Coecke van Aelst, Pieter, 1502-1550. Entry into Jerusalem, from Art in the Christian Tradition, a project of the Vanderbilt Divinity Library, Nashville, TN. https://diglib.library.vanderbilt.edu/act-imagelink.pl?RC=56865 [retrieved April 2, 2023]. Original source: https://commons.wikimedia.org/wiki/File:Entry_of_Christ_into_Jerusalem_by_Pieter_Coecke_van_Aelst_Bonnefantenmuseum_1246.jpg.
Saint Matthew 21:1-11
Isaiah 50:4-9a, Psalm 31:9-16, Philippians 2:5-11, Saint Matthew 26:14–27:66
RCL Year A, Palm Sunday
As many as three things can be true at the same time. And each of the three can be hard to accept. The Passion of Our Lord, just proclaimed, leaves us with those three things and how hard they are to accept.
First, the shouts of “Hosanna to the Son of David!,” at Jesus’ triumphal entry to Jerusalem, thaw into the shouts of “Let him be crucified!” The apparent triumph melts into the apparent defeat. What appears to be victory cascades into defeat. As the Psalmist wrote, just “as wax melts at the fire, so let the wicked perish at the presence of God” (Psalm 68:2). Wax indeed melts at the fire. Triumph melts into crucifixion.
But the wicked do not perish at the presence of God. This is the second hard-to-accept thing about the Passion of Our Lord. The presence of God in Jesus triggers the wicked to gain the upper hand. The presence of God in Jesus’ Passion brings out the worst humanity has to offer. Jealousy, envy, bribery, injustice, the preference of a criminal to an innocent man, bloodthirstiness, cowardice, mockery, and, finally, murder—all eventuate following Jesus’ triumphal entry. This is very hard to understand and even harder to accept.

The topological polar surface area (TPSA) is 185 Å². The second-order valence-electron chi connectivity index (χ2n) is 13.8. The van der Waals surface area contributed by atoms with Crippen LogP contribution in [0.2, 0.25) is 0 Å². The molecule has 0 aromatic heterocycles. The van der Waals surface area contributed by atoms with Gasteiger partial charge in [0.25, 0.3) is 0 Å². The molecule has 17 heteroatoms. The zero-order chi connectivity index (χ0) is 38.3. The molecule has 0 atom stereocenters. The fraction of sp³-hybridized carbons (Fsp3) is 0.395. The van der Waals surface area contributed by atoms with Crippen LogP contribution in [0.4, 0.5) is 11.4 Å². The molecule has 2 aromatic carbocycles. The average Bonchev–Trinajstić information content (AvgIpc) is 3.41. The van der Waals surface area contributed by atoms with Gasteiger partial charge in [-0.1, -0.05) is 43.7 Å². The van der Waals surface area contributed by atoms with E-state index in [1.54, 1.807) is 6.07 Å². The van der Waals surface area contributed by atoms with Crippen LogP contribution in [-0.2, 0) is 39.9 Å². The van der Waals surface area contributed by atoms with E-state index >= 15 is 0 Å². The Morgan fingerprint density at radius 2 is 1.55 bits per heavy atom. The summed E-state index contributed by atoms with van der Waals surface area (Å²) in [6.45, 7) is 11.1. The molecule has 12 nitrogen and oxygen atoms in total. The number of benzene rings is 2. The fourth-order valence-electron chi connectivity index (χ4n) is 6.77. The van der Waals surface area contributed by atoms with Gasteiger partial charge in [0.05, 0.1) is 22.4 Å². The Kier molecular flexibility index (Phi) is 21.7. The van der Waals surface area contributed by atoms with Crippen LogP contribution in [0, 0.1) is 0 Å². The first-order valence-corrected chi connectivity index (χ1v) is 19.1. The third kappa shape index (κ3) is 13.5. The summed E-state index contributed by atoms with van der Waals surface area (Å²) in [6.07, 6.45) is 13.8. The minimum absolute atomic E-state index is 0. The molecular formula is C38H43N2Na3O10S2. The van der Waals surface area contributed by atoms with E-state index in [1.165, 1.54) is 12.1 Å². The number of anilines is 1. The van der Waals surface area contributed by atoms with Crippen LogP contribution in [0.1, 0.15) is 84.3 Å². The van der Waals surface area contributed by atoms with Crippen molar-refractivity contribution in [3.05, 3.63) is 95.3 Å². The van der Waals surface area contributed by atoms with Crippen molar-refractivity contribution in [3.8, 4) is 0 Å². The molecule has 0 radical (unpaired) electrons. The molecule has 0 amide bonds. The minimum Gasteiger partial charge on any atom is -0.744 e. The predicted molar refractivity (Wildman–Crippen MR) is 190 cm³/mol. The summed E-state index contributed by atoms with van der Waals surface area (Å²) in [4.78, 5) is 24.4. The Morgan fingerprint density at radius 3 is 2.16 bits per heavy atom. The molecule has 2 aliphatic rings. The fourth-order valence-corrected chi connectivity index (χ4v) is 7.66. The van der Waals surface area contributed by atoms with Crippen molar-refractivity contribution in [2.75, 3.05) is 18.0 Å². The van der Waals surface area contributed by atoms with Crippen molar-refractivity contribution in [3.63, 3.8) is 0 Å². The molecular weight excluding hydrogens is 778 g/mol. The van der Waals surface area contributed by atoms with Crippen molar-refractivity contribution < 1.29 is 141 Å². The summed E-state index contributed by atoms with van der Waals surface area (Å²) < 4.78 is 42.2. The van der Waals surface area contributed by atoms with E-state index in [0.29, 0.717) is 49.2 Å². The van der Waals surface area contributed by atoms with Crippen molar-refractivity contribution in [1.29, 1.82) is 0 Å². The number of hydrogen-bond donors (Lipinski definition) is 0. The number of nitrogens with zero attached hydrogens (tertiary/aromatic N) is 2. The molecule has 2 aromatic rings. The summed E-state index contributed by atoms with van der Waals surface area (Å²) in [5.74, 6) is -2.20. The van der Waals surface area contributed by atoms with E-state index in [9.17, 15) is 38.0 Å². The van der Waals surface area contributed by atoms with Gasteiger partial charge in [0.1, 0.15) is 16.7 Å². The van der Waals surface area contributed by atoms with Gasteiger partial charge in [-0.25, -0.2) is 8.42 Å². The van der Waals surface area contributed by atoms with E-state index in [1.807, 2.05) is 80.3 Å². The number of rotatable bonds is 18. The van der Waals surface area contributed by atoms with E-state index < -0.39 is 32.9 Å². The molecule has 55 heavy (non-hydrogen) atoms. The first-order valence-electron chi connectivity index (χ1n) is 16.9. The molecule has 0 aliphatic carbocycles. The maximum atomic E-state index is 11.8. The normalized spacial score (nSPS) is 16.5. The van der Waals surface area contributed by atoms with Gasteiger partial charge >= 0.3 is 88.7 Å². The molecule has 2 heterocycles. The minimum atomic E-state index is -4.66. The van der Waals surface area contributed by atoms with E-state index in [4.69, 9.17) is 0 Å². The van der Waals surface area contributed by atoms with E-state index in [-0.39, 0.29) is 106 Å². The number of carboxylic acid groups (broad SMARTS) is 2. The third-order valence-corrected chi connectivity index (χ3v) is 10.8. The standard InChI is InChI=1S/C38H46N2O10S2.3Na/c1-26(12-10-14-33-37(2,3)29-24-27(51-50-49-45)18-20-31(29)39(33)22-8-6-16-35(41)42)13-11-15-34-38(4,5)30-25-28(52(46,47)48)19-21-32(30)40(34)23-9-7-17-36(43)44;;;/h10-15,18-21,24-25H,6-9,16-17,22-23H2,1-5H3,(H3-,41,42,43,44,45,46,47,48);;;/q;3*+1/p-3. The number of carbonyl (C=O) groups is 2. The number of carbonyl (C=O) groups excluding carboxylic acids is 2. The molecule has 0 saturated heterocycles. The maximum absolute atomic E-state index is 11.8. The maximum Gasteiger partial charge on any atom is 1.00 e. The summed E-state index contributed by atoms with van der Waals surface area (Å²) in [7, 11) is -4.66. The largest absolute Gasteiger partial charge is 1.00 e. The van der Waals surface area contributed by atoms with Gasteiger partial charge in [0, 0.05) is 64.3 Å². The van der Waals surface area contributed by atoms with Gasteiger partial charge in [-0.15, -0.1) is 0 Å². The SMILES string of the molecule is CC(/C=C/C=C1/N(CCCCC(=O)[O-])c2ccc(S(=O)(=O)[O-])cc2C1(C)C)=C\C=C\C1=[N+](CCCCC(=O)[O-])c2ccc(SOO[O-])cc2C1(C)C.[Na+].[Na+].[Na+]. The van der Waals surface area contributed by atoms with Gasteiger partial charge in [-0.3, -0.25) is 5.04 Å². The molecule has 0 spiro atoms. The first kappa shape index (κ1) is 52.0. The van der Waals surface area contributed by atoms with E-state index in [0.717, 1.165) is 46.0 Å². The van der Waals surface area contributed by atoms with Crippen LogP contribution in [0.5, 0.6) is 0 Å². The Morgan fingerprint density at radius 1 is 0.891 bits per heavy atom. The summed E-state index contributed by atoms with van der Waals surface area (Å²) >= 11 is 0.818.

The third hard-to-accept thing about the Passion of Our Lord is what God makes of the worst that humanity has to offer. God takes all those things, from jealousy down the full incriminating list to murder, and brings about our salvation. The worst we have, the worst we are, the worst we can do, in the hands of a loving and merciful Creator, become the ingredients of our redemption and salvation.
God wills it and makes it so. We sinned at our beginning, and we sin at the foot of the cross. But God does not permit our sin to be the last word. God offers a bitter chalice to Jesus who prays in agony about whether to drink it, our sin going on all the while. And drink of it he does.
He accepts the entire catalog of the offscourings of humanity and redeems every one of them and every one of us. He puts each one of us within the reach of his loving arms. Despite all the horrible things we have done and can do, we remain still within the range of his love. He does for us what we cannot do for ourselves. He redeems us and continues to give us the choice to love him in return.
In the hands of a loving and merciful Creator even a perfect storm resolves into perfect calm, perfect justice, and perfect love. How could any one of us continue to refuse to return his love?
 Saint Matthew 21:9.
 Saint Matthew 27: 22 and 23.
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